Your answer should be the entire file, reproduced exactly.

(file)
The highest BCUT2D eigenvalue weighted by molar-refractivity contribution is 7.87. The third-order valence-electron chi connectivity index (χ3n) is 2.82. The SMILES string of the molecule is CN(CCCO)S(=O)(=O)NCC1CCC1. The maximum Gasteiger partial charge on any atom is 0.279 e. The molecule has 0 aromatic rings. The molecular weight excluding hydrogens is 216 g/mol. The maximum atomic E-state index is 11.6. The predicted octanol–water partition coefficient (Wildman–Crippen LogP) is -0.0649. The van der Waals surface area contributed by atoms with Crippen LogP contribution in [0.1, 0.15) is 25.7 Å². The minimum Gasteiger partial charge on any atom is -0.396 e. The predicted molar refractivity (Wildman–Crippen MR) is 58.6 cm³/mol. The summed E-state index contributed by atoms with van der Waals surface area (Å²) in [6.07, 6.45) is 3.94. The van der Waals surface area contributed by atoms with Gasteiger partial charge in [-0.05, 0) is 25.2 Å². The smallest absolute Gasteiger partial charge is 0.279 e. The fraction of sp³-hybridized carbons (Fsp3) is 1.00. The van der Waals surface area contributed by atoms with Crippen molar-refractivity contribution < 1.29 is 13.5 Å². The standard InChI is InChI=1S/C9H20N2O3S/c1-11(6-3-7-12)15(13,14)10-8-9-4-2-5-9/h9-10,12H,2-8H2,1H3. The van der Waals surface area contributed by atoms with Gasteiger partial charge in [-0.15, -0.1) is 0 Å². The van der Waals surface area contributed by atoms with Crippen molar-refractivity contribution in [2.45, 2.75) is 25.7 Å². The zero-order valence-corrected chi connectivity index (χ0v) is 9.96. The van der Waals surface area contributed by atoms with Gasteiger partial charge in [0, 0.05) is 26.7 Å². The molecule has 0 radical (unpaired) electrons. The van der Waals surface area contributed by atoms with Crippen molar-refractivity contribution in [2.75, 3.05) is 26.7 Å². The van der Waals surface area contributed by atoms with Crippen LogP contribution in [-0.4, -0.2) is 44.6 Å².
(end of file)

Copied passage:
The highest BCUT2D eigenvalue weighted by molar-refractivity contribution is 7.87. The third-order valence-electron chi connectivity index (χ3n) is 2.82. The SMILES string of the molecule is CN(CCCO)S(=O)(=O)NCC1CCC1. The maximum Gasteiger partial charge on any atom is 0.279 e. The molecule has 0 aromatic rings. The molecular weight excluding hydrogens is 216 g/mol. The maximum atomic E-state index is 11.6. The predicted octanol–water partition coefficient (Wildman–Crippen LogP) is -0.0649. The van der Waals surface area contributed by atoms with Crippen LogP contribution in [0.1, 0.15) is 25.7 Å². The minimum Gasteiger partial charge on any atom is -0.396 e. The predicted molar refractivity (Wildman–Crippen MR) is 58.6 cm³/mol. The summed E-state index contributed by atoms with van der Waals surface area (Å²) in [6.07, 6.45) is 3.94. The van der Waals surface area contributed by atoms with Gasteiger partial charge in [-0.05, 0) is 25.2 Å². The smallest absolute Gasteiger partial charge is 0.279 e. The fraction of sp³-hybridized carbons (Fsp3) is 1.00. The van der Waals surface area contributed by atoms with Crippen molar-refractivity contribution < 1.29 is 13.5 Å². The standard InChI is InChI=1S/C9H20N2O3S/c1-11(6-3-7-12)15(13,14)10-8-9-4-2-5-9/h9-10,12H,2-8H2,1H3. The van der Waals surface area contributed by atoms with Gasteiger partial charge in [-0.15, -0.1) is 0 Å². The van der Waals surface area contributed by atoms with Crippen molar-refractivity contribution in [2.45, 2.75) is 25.7 Å². The zero-order valence-corrected chi connectivity index (χ0v) is 9.96. The van der Waals surface area contributed by atoms with Gasteiger partial charge in [0, 0.05) is 26.7 Å². The molecule has 0 radical (unpaired) electrons. The van der Waals surface area contributed by atoms with Crippen molar-refractivity contribution in [2.75, 3.05) is 26.7 Å². The van der Waals surface area contributed by atoms with Crippen LogP contribution in [-0.4, -0.2) is 44.6 Å².